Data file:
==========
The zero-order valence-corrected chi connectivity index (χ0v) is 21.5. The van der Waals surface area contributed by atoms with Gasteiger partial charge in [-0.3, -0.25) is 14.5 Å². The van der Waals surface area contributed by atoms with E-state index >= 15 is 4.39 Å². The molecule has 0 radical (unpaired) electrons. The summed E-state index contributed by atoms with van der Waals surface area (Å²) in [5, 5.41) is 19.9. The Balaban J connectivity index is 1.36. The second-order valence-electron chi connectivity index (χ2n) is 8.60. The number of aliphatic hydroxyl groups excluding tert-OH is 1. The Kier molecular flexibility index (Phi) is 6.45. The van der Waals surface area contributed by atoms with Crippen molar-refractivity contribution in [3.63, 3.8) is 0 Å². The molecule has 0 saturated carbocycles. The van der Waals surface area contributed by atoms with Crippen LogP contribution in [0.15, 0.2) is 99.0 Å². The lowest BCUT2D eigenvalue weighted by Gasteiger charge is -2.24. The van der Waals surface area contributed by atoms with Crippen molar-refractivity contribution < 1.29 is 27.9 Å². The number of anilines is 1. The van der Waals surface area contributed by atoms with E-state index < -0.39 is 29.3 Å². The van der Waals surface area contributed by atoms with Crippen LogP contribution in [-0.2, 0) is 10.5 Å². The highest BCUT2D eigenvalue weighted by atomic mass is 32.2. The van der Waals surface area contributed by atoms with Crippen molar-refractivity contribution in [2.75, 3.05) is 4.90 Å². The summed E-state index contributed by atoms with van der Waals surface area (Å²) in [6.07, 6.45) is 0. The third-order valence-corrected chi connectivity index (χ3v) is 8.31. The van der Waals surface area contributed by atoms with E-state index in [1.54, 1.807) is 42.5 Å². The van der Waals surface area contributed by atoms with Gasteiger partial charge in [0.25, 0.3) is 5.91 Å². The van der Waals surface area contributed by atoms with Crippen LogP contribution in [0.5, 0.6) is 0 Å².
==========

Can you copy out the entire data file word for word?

The zero-order valence-corrected chi connectivity index (χ0v) is 21.5. The van der Waals surface area contributed by atoms with Gasteiger partial charge in [-0.3, -0.25) is 14.5 Å². The van der Waals surface area contributed by atoms with E-state index >= 15 is 4.39 Å². The molecule has 0 radical (unpaired) electrons. The summed E-state index contributed by atoms with van der Waals surface area (Å²) in [5, 5.41) is 19.9. The Balaban J connectivity index is 1.36. The second-order valence-electron chi connectivity index (χ2n) is 8.60. The number of aliphatic hydroxyl groups excluding tert-OH is 1. The Kier molecular flexibility index (Phi) is 6.45. The van der Waals surface area contributed by atoms with Crippen molar-refractivity contribution in [3.63, 3.8) is 0 Å². The molecule has 0 saturated carbocycles. The van der Waals surface area contributed by atoms with Crippen LogP contribution in [0.15, 0.2) is 99.0 Å². The lowest BCUT2D eigenvalue weighted by Gasteiger charge is -2.24. The van der Waals surface area contributed by atoms with Crippen molar-refractivity contribution < 1.29 is 27.9 Å². The number of anilines is 1. The van der Waals surface area contributed by atoms with E-state index < -0.39 is 29.3 Å². The van der Waals surface area contributed by atoms with Crippen LogP contribution in [-0.2, 0) is 10.5 Å². The highest BCUT2D eigenvalue weighted by atomic mass is 32.2. The van der Waals surface area contributed by atoms with Crippen molar-refractivity contribution in [2.75, 3.05) is 4.90 Å². The summed E-state index contributed by atoms with van der Waals surface area (Å²) in [6.07, 6.45) is 0. The third-order valence-corrected chi connectivity index (χ3v) is 8.31. The van der Waals surface area contributed by atoms with E-state index in [1.54, 1.807) is 42.5 Å². The van der Waals surface area contributed by atoms with Gasteiger partial charge in [0.25, 0.3) is 5.91 Å². The van der Waals surface area contributed by atoms with Crippen LogP contribution in [0.5, 0.6) is 0 Å².